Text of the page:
People sometimes think Nicky and Deb are sisters. For Nicky this is weird because she always wanted a sister but has no idea what it would have been like. A sister probably wouldn’t have pinched her budding tits and mocked her pimply-faced boyfriends like Todd had. So she’s leery of the sibling thing, even though he appears to have turned out okay after all, decked out in his fancy bank office downtown in the corporate canyon with a clear, wide view over the lake. Not quite a corner office, but close, and up so high that her ears pop in the elevator whenever she goes to see him there.
Since Deb is twenty years older, Nicky worries that she somehow looks old enough to actually be her sister. Not because she’s vain but because she’s noticed that Deb’s getting a saggy-baggy ass no matter how much she walks, as well as the odd stray facial hair that sproings neon-like in the bright sun and, lately, a little belly pooch that she sometimes pats affectionately, depending on how much wine she’s had with dinner the night before, and calls her menopot. Apart from these physical horrors that Nicky intends to avoid, when she steps back from the aging thing, she can see how much she and Deb seem alike. They cheerily bounce along together—Saturday ponytails high on their heads swinging like pendulums across their long necks. They hug hello and good-bye, order the same extra-hot, non-fat, no-foam cappuccinos, and bitch about always being the ones who have to organize everything. They both wonder if they’ve just settled because they’re too afraid of being alone again, as tempting at that can be some days when they compare their lives of less frequent sex, more sports channels, and many irritating, late-night emails from the boss.
* * *
This has been one weird year so far. Rainy summer weekends, a garbage strike, tornadoes, and now, after Thanksgiving, an infestation of kamikaze wasps in a too-little-too-late heat wave. Trudging home from the store with her groceries in a five-cent plastic bag and carrying a big bottle of bleach, Nicky hopes she doesn’t meet any neighbors walking the other way with their eco-friendly, reusable totes. She never remembers to take her own because most of the time she heads out with zero intention of shopping until she’s right by the plaza and then suddenly remembers a few things she needs to pick up. Crazy to apologize for carrying eggs and toilet paper home in a bag. But she does. Sorry, forgot my bags! she says cheerfully to the weird gardener neighbor’s wife walking a goofy chocolate Lab who likes to tear up the grass in the triangle park down the street and takes dumps the size of bricks. Which get picked up in purple plastic bags and carried home like a prize.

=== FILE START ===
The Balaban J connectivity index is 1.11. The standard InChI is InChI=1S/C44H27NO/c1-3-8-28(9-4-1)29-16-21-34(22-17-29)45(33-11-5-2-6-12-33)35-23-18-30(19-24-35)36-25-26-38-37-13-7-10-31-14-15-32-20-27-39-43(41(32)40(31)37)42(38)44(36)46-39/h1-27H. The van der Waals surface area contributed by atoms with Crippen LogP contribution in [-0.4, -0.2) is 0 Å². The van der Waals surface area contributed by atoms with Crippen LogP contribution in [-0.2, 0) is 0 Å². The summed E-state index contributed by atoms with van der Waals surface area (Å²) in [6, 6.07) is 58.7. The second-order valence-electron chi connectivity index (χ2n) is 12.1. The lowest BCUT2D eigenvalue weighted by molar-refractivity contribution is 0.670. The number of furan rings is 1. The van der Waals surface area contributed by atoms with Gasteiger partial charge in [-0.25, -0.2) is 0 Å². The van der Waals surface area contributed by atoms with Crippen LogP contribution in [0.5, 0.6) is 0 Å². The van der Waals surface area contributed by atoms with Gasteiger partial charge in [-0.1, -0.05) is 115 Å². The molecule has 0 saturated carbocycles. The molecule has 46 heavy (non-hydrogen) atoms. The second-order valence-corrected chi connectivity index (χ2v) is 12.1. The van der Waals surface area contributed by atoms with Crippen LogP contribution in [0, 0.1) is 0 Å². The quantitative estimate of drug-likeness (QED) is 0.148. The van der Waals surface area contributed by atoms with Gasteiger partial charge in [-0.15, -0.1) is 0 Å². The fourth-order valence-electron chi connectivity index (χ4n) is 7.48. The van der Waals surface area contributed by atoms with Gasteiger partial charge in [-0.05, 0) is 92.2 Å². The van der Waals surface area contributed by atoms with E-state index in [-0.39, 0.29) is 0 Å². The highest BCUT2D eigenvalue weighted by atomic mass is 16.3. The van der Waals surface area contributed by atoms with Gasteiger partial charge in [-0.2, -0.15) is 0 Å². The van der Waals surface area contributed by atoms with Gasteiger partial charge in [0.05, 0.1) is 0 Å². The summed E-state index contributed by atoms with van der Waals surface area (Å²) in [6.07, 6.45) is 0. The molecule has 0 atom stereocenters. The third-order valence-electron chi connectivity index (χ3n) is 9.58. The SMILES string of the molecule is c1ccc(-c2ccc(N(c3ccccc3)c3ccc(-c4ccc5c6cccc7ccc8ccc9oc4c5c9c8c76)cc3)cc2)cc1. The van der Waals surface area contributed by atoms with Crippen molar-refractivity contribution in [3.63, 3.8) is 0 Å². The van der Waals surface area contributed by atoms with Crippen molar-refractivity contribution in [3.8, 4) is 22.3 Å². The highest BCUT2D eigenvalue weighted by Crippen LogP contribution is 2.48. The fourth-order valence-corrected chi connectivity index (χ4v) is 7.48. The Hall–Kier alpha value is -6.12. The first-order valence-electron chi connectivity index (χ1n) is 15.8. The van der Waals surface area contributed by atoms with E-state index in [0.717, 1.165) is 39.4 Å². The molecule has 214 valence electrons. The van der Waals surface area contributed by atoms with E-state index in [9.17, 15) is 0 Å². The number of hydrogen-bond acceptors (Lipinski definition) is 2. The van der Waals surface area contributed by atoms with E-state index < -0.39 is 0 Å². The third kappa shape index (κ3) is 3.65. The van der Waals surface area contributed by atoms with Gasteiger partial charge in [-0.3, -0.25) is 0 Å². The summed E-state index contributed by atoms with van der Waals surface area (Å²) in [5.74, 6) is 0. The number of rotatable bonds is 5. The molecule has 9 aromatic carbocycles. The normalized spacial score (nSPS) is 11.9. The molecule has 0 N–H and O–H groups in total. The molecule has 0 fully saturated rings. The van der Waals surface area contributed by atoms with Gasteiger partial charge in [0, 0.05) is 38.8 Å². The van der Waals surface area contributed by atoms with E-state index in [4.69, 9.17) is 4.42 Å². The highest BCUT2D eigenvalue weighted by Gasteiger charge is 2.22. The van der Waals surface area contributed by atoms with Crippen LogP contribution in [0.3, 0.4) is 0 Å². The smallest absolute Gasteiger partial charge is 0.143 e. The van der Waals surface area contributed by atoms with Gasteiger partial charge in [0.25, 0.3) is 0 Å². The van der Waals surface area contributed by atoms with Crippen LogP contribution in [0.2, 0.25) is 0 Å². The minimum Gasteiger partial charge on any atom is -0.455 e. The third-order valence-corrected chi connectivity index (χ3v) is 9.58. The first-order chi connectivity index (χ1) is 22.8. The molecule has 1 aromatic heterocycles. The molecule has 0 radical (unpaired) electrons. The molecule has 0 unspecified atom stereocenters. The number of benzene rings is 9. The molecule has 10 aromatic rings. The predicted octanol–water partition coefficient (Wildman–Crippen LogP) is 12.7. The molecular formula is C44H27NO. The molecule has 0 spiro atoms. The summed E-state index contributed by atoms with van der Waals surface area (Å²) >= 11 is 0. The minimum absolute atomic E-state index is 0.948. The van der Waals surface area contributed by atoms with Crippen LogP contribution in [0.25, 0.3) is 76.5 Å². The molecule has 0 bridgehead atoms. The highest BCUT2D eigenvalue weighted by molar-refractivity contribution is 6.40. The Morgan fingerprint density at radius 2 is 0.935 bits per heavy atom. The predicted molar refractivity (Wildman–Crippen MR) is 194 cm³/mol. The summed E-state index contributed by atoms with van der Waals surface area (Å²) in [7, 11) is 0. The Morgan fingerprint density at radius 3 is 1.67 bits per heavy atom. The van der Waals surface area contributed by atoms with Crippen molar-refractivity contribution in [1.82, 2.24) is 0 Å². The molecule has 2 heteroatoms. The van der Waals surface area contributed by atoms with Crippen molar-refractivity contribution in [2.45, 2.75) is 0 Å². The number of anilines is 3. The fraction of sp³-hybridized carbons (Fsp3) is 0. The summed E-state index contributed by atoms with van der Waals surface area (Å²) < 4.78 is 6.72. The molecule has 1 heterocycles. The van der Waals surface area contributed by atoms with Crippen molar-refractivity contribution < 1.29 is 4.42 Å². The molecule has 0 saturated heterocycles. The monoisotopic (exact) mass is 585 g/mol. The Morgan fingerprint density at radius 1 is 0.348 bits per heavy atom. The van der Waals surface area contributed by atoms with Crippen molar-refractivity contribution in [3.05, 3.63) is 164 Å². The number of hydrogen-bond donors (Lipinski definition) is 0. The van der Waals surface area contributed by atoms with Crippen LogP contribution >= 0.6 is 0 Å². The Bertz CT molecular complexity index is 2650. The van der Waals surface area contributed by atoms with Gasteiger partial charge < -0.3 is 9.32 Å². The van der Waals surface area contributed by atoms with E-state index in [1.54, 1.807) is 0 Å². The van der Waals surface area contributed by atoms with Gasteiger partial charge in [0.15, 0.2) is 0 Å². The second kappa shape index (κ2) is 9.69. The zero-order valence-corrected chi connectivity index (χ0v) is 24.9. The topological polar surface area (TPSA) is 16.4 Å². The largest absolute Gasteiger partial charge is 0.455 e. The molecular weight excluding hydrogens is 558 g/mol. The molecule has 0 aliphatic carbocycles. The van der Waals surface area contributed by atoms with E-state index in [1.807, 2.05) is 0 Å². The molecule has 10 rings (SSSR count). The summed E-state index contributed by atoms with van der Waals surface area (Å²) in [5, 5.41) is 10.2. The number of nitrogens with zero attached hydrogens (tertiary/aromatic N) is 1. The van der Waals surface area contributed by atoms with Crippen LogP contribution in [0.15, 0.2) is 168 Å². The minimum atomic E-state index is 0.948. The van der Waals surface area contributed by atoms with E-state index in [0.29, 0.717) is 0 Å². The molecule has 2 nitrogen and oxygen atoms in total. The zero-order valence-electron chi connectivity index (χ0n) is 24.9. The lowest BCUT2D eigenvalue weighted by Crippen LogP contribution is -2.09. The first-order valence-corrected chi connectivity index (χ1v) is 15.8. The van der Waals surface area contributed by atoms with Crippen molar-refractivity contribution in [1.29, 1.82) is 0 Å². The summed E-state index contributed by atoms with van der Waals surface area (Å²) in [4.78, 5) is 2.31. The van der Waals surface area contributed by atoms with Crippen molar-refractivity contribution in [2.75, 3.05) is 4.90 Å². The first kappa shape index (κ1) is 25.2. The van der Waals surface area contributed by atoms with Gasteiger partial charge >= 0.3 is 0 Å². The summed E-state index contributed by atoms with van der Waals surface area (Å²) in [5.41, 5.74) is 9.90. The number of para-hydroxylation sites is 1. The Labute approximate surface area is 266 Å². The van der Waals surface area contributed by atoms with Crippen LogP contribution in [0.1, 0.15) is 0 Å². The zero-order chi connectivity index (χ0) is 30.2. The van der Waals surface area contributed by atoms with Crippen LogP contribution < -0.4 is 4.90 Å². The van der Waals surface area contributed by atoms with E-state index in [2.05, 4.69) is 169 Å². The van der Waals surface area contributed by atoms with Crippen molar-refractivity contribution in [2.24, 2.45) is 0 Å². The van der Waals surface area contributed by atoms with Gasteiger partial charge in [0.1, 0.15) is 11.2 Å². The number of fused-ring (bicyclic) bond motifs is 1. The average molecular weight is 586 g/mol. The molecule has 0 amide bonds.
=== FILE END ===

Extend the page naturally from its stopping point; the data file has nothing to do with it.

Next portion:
Nicky is hurrying now. She puts the eggs in the fridge, dumps the other stuff on the counter, and heads out again to meet Deb. The plan is to walk along the boardwalk to the boathouse and back, then head up to Queen to the good omelet place. They pretend to take turns choosing the restaurant but always end up at the same place. Nicky grabs her light jacket because it will be cooler by the lake. She hopes it’s windy too so the waves build and crash against the tame shore and make it feel more like a real beach, a vast ocean spilling its secrets from the other side of the world. When she puts her keys in the jacket pocket, she yanks out a fistful of crumpled paper—grocery receipts, a faded packet of Splenda, a couple of twenties. She smoothes out the bills.
* * *
“Hey, Deb. Here I am.”
“Hey, Nicky!” They hug like they mean it.
The lake is flat calm today after all—boring, colorless—so they just do a quick loop around the bay and decide to hightail it up to Queen in search of caffeine and food. On the narrow street they pick their way single-file through the strolling throng of young families fully loaded—toddlers, buggies, dogs. Near the library Nicky notices the new bistro where she met friends from work for a drink last week.
“What about this new place? Wanna give it a try?” Deb asks. She saunters up to the front door to read the menu posted there.
“Wraps, curries, fish tacos, warm goat cheese salad, spinach salad with strawberries and pecans. Yum! Sounds pretty good. Price looks right. Interested?”
“Nah, let’s do the usual. I want that omelet,” says Nicky.
“Yeah. I know it’s your turn to choose but hey, why mess with a good thing.”
“Okay then, whatever. Makes no diff to me.”
“Great. Thanks. My treat.”
“Your treat? C’mon. No way. That’s not our deal.”
“Today it is because I found a couple of scrunched-up twenties in my pocket. Guess I forgot about them last time I wore this jacket.”
“Okay then. Count me in. A freebie! My lucky day.”
Nicky turns away and starts walking fast up the street to the next block. She resists the urge to run, tries to seem chill.
“Hey, wait up. Why the rush all of a sudden?” asks Deb, puzzled by the burst of speed.
“Caffeine. Gotta get some. Now!” It’s half-true so Nicky hopes she sounds convincing.
She decides she will never tell Deb that she was at the new bistro last week with her work buddies. That she saw Doug there, tucked in the corner booth at the back, oblivious to the rest of the room, sitting close, sharing a bottle of wine with somebody else. Leaning in close, nuzzling her tawny hair, smelling new skin.
Category: Fiction, Short Story, SNHU Creative Writing, SNHU online creative writing